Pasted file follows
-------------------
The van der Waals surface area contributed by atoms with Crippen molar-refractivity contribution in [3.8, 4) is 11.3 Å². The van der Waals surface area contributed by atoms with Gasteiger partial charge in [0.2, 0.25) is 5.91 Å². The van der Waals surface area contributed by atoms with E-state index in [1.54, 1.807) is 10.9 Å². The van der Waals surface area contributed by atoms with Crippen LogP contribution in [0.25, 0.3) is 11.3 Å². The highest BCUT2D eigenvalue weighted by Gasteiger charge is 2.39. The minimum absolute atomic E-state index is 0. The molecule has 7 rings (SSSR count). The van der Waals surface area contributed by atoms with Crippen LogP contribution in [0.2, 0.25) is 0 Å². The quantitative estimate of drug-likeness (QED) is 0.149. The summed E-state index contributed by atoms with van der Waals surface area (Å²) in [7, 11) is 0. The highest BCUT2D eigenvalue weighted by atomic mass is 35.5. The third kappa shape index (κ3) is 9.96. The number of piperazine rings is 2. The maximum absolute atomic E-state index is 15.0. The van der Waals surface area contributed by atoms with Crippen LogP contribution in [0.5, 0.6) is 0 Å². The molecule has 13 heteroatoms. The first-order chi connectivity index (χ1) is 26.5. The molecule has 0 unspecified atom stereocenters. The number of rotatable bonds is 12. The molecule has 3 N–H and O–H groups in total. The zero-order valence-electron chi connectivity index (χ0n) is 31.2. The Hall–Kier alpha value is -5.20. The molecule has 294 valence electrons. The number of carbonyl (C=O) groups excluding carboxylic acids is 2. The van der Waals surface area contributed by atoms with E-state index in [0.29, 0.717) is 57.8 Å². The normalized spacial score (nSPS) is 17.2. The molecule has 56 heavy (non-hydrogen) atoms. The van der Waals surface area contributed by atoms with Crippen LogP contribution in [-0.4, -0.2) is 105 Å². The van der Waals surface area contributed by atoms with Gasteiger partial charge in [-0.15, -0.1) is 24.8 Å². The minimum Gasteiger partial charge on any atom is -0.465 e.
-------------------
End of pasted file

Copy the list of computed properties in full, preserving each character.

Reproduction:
The van der Waals surface area contributed by atoms with Crippen molar-refractivity contribution in [3.8, 4) is 11.3 Å². The van der Waals surface area contributed by atoms with Gasteiger partial charge in [0.2, 0.25) is 5.91 Å². The van der Waals surface area contributed by atoms with E-state index in [1.54, 1.807) is 10.9 Å². The van der Waals surface area contributed by atoms with Crippen LogP contribution in [0.25, 0.3) is 11.3 Å². The highest BCUT2D eigenvalue weighted by Gasteiger charge is 2.39. The minimum absolute atomic E-state index is 0. The molecule has 7 rings (SSSR count). The van der Waals surface area contributed by atoms with Crippen LogP contribution in [0.2, 0.25) is 0 Å². The quantitative estimate of drug-likeness (QED) is 0.149. The summed E-state index contributed by atoms with van der Waals surface area (Å²) in [7, 11) is 0. The highest BCUT2D eigenvalue weighted by atomic mass is 35.5. The third kappa shape index (κ3) is 9.96. The number of piperazine rings is 2. The maximum absolute atomic E-state index is 15.0. The van der Waals surface area contributed by atoms with Crippen LogP contribution in [0.5, 0.6) is 0 Å². The molecule has 13 heteroatoms. The first-order chi connectivity index (χ1) is 26.5. The molecule has 0 unspecified atom stereocenters. The number of rotatable bonds is 12. The molecule has 3 N–H and O–H groups in total. The zero-order valence-electron chi connectivity index (χ0n) is 31.2. The Hall–Kier alpha value is -5.20. The molecule has 294 valence electrons. The number of carbonyl (C=O) groups excluding carboxylic acids is 2. The van der Waals surface area contributed by atoms with E-state index in [0.29, 0.717) is 57.8 Å². The normalized spacial score (nSPS) is 17.2. The molecule has 56 heavy (non-hydrogen) atoms. The van der Waals surface area contributed by atoms with Crippen LogP contribution in [-0.4, -0.2) is 105 Å². The van der Waals surface area contributed by atoms with Gasteiger partial charge in [-0.15, -0.1) is 24.8 Å². The minimum Gasteiger partial charge on any atom is -0.465 e.